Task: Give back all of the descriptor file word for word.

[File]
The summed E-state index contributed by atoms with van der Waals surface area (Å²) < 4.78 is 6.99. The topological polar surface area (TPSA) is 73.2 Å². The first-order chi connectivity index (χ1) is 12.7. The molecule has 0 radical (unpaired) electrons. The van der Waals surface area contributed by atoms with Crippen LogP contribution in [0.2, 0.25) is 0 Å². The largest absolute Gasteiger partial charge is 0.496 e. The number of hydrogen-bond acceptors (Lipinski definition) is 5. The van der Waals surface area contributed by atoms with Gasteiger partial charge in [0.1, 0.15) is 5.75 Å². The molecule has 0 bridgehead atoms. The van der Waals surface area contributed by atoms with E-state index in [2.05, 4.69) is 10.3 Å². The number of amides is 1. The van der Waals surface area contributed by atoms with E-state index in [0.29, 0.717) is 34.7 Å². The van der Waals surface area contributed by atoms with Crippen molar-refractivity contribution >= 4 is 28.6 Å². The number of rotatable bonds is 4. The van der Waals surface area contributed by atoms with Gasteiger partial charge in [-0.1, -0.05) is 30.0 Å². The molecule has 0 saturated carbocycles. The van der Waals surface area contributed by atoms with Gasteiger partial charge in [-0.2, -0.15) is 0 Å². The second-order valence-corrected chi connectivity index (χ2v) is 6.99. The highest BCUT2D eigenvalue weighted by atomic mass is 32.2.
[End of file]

The summed E-state index contributed by atoms with van der Waals surface area (Å²) < 4.78 is 6.99. The topological polar surface area (TPSA) is 73.2 Å². The first-order chi connectivity index (χ1) is 12.7. The molecule has 0 radical (unpaired) electrons. The van der Waals surface area contributed by atoms with Crippen LogP contribution in [0.2, 0.25) is 0 Å². The largest absolute Gasteiger partial charge is 0.496 e. The number of hydrogen-bond acceptors (Lipinski definition) is 5. The van der Waals surface area contributed by atoms with Gasteiger partial charge in [0.1, 0.15) is 5.75 Å². The molecule has 0 bridgehead atoms. The van der Waals surface area contributed by atoms with E-state index in [2.05, 4.69) is 10.3 Å². The number of amides is 1. The van der Waals surface area contributed by atoms with E-state index in [0.29, 0.717) is 34.7 Å². The van der Waals surface area contributed by atoms with Crippen molar-refractivity contribution >= 4 is 28.6 Å². The number of rotatable bonds is 4. The van der Waals surface area contributed by atoms with Gasteiger partial charge in [-0.1, -0.05) is 30.0 Å². The molecule has 0 saturated carbocycles. The van der Waals surface area contributed by atoms with Gasteiger partial charge in [-0.2, -0.15) is 0 Å². The second-order valence-corrected chi connectivity index (χ2v) is 6.99. The highest BCUT2D eigenvalue weighted by atomic mass is 32.2.